• Uzair

    Overpopulation is Pakistan’s number 1 problem. It is all too easy to bring children into the world, but not so easy to give them a good environment and the necessities of life. It is all about taking responsibility. Unfortunately our social ethos is that we humans DON’T have to take responsibility for our children – these are the wages of following dogma rather than intelligent reasoning. Until this ethos continues we shall see millions of children starve and suffer.Recommend

  • Shahbaz lodhi

    Great efforts you put all your energy to highlight this burning issue since been discussing an early period, be a true Pakistani every sincere & true person fell the agony that you have . well done & hats off to those hard workers of Pakistan.Recommend

  • Usman Shahid

    There is more population in China than Pakistan, but with planning, china is improving while Pakistan is going backward.Recommend

  • Uzair

    @Usman Shahid: Re China: Planning and education and above all they have far more land area and resources than we do. Nevertheless they are still pursuing the most aggressive population control program in the history of humanity. Your example only strengthens my case for population planning. There is ALWAYS a limit to the number of people a country or a planet can support. The question is: what is this limit. If we agree that an infinite number of people can not be supported, then sooner or later the population growth rate will be checked, either through painless and peaceful means, or through famine, war, disease, and general strife.Recommend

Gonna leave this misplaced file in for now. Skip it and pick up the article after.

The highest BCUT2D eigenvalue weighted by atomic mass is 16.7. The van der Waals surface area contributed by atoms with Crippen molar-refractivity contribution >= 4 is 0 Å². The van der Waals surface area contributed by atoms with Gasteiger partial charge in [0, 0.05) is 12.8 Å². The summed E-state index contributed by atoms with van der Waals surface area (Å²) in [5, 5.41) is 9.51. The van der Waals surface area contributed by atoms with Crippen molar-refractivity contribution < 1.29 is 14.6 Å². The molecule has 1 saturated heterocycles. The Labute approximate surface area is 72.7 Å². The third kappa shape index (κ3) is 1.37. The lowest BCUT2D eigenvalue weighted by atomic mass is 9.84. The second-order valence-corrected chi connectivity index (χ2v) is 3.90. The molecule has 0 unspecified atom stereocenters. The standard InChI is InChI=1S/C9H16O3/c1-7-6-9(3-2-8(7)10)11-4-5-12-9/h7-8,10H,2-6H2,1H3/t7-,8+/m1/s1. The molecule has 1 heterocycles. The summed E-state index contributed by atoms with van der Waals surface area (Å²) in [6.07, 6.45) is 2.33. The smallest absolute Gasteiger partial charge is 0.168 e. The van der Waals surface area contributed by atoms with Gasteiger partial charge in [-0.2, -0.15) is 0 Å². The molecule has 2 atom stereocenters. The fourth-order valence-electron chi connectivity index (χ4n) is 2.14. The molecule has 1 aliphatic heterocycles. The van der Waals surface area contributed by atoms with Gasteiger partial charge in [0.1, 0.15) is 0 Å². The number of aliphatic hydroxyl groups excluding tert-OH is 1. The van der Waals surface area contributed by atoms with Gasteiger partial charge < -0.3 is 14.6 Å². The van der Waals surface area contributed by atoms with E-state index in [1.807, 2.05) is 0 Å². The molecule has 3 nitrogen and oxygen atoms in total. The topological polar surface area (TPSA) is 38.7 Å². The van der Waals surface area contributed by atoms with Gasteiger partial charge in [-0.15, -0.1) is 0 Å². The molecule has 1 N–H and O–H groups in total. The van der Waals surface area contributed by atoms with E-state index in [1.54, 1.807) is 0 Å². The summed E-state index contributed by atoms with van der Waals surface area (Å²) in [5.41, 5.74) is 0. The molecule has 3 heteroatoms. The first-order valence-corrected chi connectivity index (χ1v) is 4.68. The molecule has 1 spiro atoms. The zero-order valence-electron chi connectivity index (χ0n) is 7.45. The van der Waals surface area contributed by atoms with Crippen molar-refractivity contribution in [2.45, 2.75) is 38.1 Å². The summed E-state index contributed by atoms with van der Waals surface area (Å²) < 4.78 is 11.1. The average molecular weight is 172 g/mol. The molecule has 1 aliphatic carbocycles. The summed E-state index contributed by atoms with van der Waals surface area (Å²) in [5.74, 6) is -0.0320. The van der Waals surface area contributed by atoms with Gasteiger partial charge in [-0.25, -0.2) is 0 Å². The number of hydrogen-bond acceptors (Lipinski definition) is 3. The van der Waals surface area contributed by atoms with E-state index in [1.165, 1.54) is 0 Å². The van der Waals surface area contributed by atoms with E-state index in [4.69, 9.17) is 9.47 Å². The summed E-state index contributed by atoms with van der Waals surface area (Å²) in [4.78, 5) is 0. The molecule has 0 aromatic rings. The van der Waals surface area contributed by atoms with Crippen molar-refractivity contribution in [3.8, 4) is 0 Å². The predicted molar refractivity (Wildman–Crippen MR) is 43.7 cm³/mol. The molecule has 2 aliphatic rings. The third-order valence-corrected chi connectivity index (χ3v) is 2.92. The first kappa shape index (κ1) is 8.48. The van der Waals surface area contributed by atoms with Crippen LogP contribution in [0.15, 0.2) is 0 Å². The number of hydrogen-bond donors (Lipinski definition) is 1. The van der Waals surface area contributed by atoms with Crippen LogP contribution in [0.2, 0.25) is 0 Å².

• m. Qasim

    good, agree with uRecommend

  • m qasim

    good i m agree with uRecommend

  • Saurabh Singh

    I appreciate the author’s concern for these lost little souls. The condition in South Asia is pathetic as far as the problem of child labour is concerned. In India around 60 million children are estimated to be child labour and this figure in Pakistan is quoted as 10 million in the above article. This horrifying state of affairs is also seen in other South Asian Countries.